Landing in Manila

My flight to Manila landed nice and early but immigration involved standing in a slow queue for most of an hour. I collected my bag and got cash out from an ATM. I checked three different banks and they all add 250 Pesos (£3.70) for a foreign bank withdrawal. I took out around £100 worth while I establish whether it is entirely cash-based here or not. I paid 1,000 Pesos (£15) for a 1-month 8GB prepaid SIM with Globe, who I read has slightly better coverage than Smart. I think it’s the most expensive prepaid SIM I’ve bought but the flexibility it offers is worth more.

I couldn’t decide whether I was hungry or not but decided to have breakfast once I spotted the Jollibee outlet in the terminal. It’s the Filipino version of McDonald’s and my friend Luke had told me about it before I left. I knew I wanted to try one so why not now?! I had a TLC Yumburger (I just love the name Yumburger and TLC stands for tomato, lettuce and cheese) and paid 135 Pesos (£2) for a meal deal. The menu has all sorts on it including burgers, fried chicken and spaghetti – something for everyone.

The taxi app Grab is a big thing here so I Grabbed for 310 Pesos and paid 35 to use the Skyway toll road.

Traffic is unsurprisingly terrible and I suppose it’s like that most of the day but it doesn’t really matter if you build in time. Just sit back and enjoy the ride.

I immediately spotted what I know to be Jeepneys; the backbone of the Philippines public transport system. I’m in love with them already and I can’t wait to hop on one.

The journey took around 35 minutes to reach my hostel in the Malati area of the city. Tambayan Capsule Hostel and Bar has been described as being more like a hotel in the reviews and I can immediately see why. For starters, it’s hella fancy in the lobby but it’s also not a very sociable place to hang out (which kinda sucks as I would have liked to chat to people about the gazillion things to do in the Philippines).

I arrived at 9:30 and check in isn’t until 2pm so I stored my bags, did a little map browsing and then I went to a travel agent nearby because the woman on reception was pretty useless.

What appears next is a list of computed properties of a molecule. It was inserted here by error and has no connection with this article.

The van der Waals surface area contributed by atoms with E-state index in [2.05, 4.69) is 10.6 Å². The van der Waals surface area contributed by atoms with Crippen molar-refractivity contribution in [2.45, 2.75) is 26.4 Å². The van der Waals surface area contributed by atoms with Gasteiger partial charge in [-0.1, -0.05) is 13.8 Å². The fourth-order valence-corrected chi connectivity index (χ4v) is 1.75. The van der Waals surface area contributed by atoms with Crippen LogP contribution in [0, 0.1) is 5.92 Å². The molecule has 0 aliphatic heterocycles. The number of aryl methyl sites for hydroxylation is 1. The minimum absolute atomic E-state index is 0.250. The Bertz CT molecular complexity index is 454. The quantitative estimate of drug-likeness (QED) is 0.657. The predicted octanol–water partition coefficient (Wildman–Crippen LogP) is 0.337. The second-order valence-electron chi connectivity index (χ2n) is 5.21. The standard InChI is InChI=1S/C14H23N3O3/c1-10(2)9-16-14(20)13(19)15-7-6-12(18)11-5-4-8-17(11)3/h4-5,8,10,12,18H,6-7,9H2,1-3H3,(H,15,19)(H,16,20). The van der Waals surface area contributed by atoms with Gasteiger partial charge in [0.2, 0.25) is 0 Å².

My first major thing I want to organise is a daytrip to Corrigidor Island, which is way out into the bay from Manila and it was an enormously important defensive position throughout history including during WWII.

The travel agent tried to sell me a really expensive day trip (around £60), which is a shame because I fancied talking to someone about my options but not if they are peddling super expensive trips.

So I left the travel agent to find a cafe where I could change my phone for a while. They love their chain stores and fast food here! I bought a mocha at Starbucks for 170 Pesos (£2.50) and did some online research about the island tour then emailed the operator directly as it seems much cheaper.

Then I took the Metro (MRT) one stop North to UN Avenue. The single journey ticket cost 15 Pesos (£0.22) and the only thing to bear in mind is that you have to go up the set of stairs on the correct side of the road as there is no joined concourse. Simple, quick and efficient.

I hopped off at UN station and then walked through Rizal Park to reach the Philippines National Museum of Anthropology (free entry).

Security is everywhere here, particularly noticeable at the entrance to every public venue, where you get your bag inspected and your body patted down or scanned.

The men in particular are very courteous and almost every single one has cheerily wished me a good morning, even the guard outside the mall who was carrying an almost comically huge shotgun.

The anthropology museum was pretty interesting and had a few floors of exhibits starting with the history of the ivory trade in the Philippines.

Most of the exhibitions were interesting and my favourites were the pottery, woven mats and the arrows.

The signs are in clear English and I’m not sure how but I always seemed to be going in the wrong direction through the exhibits but never mind. There is a powerful photograph exhibit showing the buildings damaged during the 2017 rebellion in Marawi when rebels attempted to declare the southern area an Islamic caliphate.

I quickly popped my head into the Natural History Museum but I was a bit too hungry with sore feet so I’ve decided to go back another day.

I caught the MRT back to Pedro Gil station and walked towards the hostel, stopping at Ersao for noodles with dumplings and a taro milk tea, for which I paid 265 Pesos (£3.90) and enjoyed every mouthful!!

Checking in to the hostel took a little bit of time but a porter dude helped me with my bag so I can’t complain.

My little pod is pretty cool, literally. It’s got a vent and a fan and all the plug sockets you could dream of so it’s been a nice place for a little nap this afternoon.

I woke up and did some travel planning for this next month and then I came to the upstairs bar for drinks and ended up getting dinner. Two strong Red Horse beers and a portion of linguine with meatballs set me back 450 Pesos (£6.70). A live band spent a very long time setting up and I like the music but it’s just too loud and harsh so I’m gonna get an early night in my capsule with my feet up. I don’t think I mentioned that I’ve broken a bone in my foot and the swelling isn’t great after so much walking and the flights.

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